UCI instructs World Cycling Centre athletes not to consume meat in China and Mexico due to Clenbuterol risk
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Wednesday, January 29, 2014

UCI instructs World Cycling Centre athletes not to consume meat in China and Mexico due to Clenbuterol risk

by Shane Stokes at 6:02 AM EST   comments
Categories: Pro Cycling, Doping
 
Governing body also warns national federations and teams of dangers

UCIFollowing in the wake of the positive tests for Clenbuterol concerning Tinkoff Saxo rider Michael Rogers and Crelan-Euphony rider Jonathan Breyne, UCI president Brian Cookson has issued a warning to all of the national federations about the risks of accidental positives in China and Mexico.

In the letter, he referred to Clenbuterol’s status as an anabolic agent on WADA’s banned list, as one which has no permitted threshold and which incurs a provisional suspension as soon as a positive A test occurs.

However he accepted that there is the possibility of accidental positives in two countries, one of which being where Rogers and Breyne were both racing.

“It is widely acknowledged that there is a risk of meat contaminated with clenbuterol leading to a positive sample in an athlete. WADA has specifically drawn attention to this problem in China and Mexico,” he wrote.

“As a consequence the athletes who are under our care at the World Cycling Centre in Switzerland have been told that they should not eat meat in these countries. We believe that as a matter of caution you should consider giving this advice to all your athletes.”

Breyne was competing in the Tour of Taihu wen he tested positive, while Rogers’ positive test occurred at the Japan Cup, days after he finished the Tour of Beijing in China.

Both Breyne and Rogers are due to undergo disciplinary hearings by their national federations. There is no news as yet about the outcome.

Asked if Cookson’s communication plus the acknowledgement of possible accidental positives could impact on those hearings, UCI spokesman Louis Chenaille said that the governing body would not be the one making the decisions in the cases.

“This is not a matter for us, it is for the national federations and the anti doping bodies,” he told VeloNation today. “We want to be professional in that we wish to alert the national federations about the risks in some countries. That is the main point. People are expecting us to advise them, so as a ruling body we thought it would be good to send this letter. We also sent a similar warning to race organisers and some teams as well, to the cycling family."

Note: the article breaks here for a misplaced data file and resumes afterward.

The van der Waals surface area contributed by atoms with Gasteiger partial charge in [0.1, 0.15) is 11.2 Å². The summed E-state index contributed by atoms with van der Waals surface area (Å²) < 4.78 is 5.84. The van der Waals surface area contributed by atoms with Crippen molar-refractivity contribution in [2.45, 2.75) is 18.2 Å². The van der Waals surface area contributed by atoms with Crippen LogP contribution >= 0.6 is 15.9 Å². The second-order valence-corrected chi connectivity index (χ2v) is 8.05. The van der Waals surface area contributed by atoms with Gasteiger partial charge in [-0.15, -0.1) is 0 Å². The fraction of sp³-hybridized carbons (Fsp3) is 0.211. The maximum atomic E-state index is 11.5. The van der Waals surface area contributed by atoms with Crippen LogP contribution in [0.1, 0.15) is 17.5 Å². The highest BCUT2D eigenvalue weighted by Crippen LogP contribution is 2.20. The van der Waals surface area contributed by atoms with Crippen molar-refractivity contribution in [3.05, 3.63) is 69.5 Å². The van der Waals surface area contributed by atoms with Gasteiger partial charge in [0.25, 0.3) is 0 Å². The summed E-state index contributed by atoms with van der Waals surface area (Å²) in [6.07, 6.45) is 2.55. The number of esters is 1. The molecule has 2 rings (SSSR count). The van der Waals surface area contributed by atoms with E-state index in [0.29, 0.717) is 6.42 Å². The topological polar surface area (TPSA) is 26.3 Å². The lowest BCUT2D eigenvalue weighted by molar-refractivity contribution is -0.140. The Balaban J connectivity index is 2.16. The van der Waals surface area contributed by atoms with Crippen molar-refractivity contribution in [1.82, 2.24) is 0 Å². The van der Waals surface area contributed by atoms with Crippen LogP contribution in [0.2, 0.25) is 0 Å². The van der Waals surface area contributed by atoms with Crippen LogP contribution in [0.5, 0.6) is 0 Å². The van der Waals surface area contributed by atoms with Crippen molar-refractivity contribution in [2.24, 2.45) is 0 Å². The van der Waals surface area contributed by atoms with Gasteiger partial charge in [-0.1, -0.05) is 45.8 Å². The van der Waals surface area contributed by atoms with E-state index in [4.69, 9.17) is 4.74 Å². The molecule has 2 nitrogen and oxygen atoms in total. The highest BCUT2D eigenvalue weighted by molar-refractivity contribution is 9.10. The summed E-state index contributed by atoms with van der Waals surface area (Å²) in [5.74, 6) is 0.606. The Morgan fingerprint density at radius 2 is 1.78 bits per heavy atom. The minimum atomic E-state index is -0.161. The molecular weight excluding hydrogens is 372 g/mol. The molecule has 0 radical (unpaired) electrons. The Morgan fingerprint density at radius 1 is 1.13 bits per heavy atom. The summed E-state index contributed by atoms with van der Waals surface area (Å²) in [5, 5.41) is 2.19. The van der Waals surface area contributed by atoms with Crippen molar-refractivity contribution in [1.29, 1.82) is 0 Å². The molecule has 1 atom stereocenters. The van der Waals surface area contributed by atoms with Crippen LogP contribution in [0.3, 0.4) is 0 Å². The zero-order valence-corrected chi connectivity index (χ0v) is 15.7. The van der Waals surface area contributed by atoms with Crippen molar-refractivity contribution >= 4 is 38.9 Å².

He added that the UCI had had information discussions with WADA and the Chinese authorities in order to ensure that everyone was on the same page as regards the issue. “It’s important to be very careful,” he said.

In the past cyclists and other sportspeople have been given lengthy bans after testing positive for Clenbuterol. However the UCI’s acknowledgement would appear to pave the way for some relaxation of sanctions in the Rogers and Breyne cases. The riders’ national federations or national anti-doping bodies will be the ones to decide if and how they should be penalised; the UCI would then be in a position to decide whether or not it would appeal the rulings.

Rogers has insisted that he never knowingly consumed Clenbuterol. Breyne has said the same, and was so pressurised by the positive test that he reportedly attempted suicide in December. He was taken to hospital and recovered.

He spoke to Sudinfo prior to his suicide attempt. “The news hit me like it was the world collapsed on me. What have I done to deserve this? Nothing, absolutely nothing. I never took anything,” he insisted. “But how to prove that when the events took place in China?”

Asked if there was a possibility that other South American countries beside Mexico could have issues with Clenbuterol, Chenaille said that there were no indications thus far of that. “We have been focussing on these two countries,” he said. “It is well known that past cases have surfaced in Mexico and China, and not only in cycling. We focussed mainly on these countries.”

He said that there was no question of the UCI cancelling the Tour of Beijing, a race it has connections to via its Global Cycling Promotions arm. “The Tour of Beijing is an important asset for cycling,” he said.

Instead, it appears likely that the race organisers and others will have to ensure that there is zero risk of contamination in the future, with a strict control on certain foods being likely.

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